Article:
Now here is the other exciting side to this. I will not be coding much at all at work.  Why is this exciting to me?  Simple, I will not be tired of coding and I can work on my own projects!  There is nothing I like better than coding stuff I want to.  I would guess most core developers think this way.  I have lent a hand to some open source project and developed some of my own crazy stuff.  My current one, which I personally find very useful is BD File Hash.  A Windows Forms base file hashing and hash compare tool.  Hey someday ask me what the BD stands for.

So as you can see I am hitting the best of both worlds here.  I am greatly improving my professional aptitude and still able to do the things I really enjoy doing. On top of it, I work two miles from my house, so I am not a complete stranger to my family.

Don’t worry, I”ll always remain  your IT Slug!

I have been using Planet SMB hosting for a year or more now, and find them to be an adequate host who give a lot of stuff for the dollar.  I wouldn’t run a high availability application on them, but than again, I am not doing that, so it all works out.  I highly recommend them for any developer who needs a place to showcase stuff and use as a staging site or fee-based hosting site for their clients.  To clarify, when I say high availability, I don’t complain about them having downtime, because I really don’t experience much at all.  The issue I do have is wait times.  For applications to spin up, and the Plesk Panel which seems to always be painfully slow and times out. No phone support, though emails are usually answered in a decent amount of time.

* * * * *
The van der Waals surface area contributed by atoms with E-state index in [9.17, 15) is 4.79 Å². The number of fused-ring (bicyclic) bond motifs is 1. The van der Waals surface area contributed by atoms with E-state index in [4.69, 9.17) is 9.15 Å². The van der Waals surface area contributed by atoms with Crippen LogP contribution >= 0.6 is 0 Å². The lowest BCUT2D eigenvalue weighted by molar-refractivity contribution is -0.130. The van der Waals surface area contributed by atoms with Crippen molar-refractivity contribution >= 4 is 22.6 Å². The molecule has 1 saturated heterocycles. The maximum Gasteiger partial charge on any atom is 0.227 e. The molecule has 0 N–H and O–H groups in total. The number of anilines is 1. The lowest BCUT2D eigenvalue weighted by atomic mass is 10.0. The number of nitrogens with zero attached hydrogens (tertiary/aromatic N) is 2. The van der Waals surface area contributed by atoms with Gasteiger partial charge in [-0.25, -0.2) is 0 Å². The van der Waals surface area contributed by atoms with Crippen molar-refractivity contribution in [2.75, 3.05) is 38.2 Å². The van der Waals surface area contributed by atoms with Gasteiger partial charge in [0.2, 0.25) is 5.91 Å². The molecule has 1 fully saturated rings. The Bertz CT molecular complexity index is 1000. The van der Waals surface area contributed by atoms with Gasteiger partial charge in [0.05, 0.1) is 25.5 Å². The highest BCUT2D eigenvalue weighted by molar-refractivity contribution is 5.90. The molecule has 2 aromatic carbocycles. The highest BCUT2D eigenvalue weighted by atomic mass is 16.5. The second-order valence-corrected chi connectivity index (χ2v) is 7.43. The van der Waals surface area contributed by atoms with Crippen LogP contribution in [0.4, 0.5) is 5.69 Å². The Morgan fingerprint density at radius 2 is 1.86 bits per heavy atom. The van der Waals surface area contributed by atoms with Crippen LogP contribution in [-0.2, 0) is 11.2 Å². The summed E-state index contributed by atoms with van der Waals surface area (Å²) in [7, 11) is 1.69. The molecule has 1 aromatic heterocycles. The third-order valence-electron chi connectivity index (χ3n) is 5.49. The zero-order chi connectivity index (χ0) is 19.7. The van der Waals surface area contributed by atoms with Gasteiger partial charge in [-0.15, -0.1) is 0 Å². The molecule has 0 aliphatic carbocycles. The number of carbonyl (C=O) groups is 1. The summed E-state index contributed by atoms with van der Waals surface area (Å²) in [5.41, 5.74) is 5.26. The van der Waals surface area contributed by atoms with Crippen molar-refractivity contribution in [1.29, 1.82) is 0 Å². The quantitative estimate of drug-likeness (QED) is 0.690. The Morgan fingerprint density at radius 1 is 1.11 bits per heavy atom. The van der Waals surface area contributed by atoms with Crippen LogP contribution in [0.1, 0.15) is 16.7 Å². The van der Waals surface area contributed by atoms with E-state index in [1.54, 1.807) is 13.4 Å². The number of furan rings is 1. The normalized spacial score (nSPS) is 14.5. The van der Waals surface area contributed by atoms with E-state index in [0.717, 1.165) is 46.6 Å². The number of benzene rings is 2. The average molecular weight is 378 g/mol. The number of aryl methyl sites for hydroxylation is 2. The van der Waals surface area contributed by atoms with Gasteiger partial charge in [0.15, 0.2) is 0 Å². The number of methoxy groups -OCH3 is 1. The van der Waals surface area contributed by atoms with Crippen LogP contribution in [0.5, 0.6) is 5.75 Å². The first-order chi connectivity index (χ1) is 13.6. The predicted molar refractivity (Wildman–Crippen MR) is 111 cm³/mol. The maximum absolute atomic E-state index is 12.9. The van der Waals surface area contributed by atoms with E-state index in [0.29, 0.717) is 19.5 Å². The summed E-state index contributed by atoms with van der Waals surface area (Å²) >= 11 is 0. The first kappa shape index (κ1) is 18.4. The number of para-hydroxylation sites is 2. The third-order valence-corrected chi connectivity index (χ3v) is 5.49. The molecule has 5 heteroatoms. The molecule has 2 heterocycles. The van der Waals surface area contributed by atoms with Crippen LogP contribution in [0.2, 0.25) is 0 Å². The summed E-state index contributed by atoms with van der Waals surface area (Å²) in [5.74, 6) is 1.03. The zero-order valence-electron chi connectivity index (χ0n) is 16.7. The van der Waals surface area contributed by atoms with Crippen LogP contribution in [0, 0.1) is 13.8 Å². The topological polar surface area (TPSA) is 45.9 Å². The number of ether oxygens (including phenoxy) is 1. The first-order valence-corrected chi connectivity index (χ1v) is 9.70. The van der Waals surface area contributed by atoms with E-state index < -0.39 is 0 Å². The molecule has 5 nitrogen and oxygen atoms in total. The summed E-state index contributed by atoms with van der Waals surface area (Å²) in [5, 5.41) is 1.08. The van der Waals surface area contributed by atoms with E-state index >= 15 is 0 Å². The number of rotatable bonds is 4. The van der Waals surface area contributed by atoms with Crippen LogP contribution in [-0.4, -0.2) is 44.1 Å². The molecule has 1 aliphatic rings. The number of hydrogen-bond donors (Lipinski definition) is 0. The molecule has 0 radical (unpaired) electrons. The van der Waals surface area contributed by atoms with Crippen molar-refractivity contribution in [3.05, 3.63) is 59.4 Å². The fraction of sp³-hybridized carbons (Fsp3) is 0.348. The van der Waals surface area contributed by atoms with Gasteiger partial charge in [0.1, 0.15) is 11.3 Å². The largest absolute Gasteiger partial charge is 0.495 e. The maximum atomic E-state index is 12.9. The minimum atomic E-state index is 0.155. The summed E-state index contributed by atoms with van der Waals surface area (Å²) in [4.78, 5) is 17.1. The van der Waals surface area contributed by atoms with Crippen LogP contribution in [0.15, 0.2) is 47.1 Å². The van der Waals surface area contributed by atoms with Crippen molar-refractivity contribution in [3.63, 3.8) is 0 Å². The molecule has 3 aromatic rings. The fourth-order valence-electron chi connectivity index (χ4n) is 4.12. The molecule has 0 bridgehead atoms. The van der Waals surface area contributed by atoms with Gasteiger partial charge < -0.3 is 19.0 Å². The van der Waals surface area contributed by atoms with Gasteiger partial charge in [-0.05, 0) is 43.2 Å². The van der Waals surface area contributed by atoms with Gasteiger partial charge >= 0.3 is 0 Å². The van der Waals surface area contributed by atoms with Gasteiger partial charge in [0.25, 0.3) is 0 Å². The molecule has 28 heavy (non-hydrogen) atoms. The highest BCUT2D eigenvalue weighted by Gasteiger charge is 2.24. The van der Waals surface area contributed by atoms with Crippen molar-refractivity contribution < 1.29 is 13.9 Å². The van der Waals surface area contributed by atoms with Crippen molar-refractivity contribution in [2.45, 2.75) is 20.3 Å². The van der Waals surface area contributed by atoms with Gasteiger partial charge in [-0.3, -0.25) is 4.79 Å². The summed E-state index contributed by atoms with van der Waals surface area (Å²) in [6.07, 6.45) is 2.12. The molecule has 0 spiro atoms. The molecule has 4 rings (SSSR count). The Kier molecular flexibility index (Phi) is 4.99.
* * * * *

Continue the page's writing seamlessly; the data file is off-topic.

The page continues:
The issue I had with Plesk is that when I setup my domains (I get 5!) an expiration date was set on them.  So today at some time they just stopped working!  WTF!  I know I never set this date, is this some strange default which was set?

I set in a critical ticket to PlanetSMB and it’s been 15 minutes and no reply.  In this case I figured out what happened, but I still want to see how long it takes to reply to my critical ticket.

UPDATE: So this is cool, I heard from PlanetSMB Support (Mike Eldredge actually, the owner) in 16 minutes with a good answer to my issue.  So he was right on it with the critical ticket, Yeah Mike!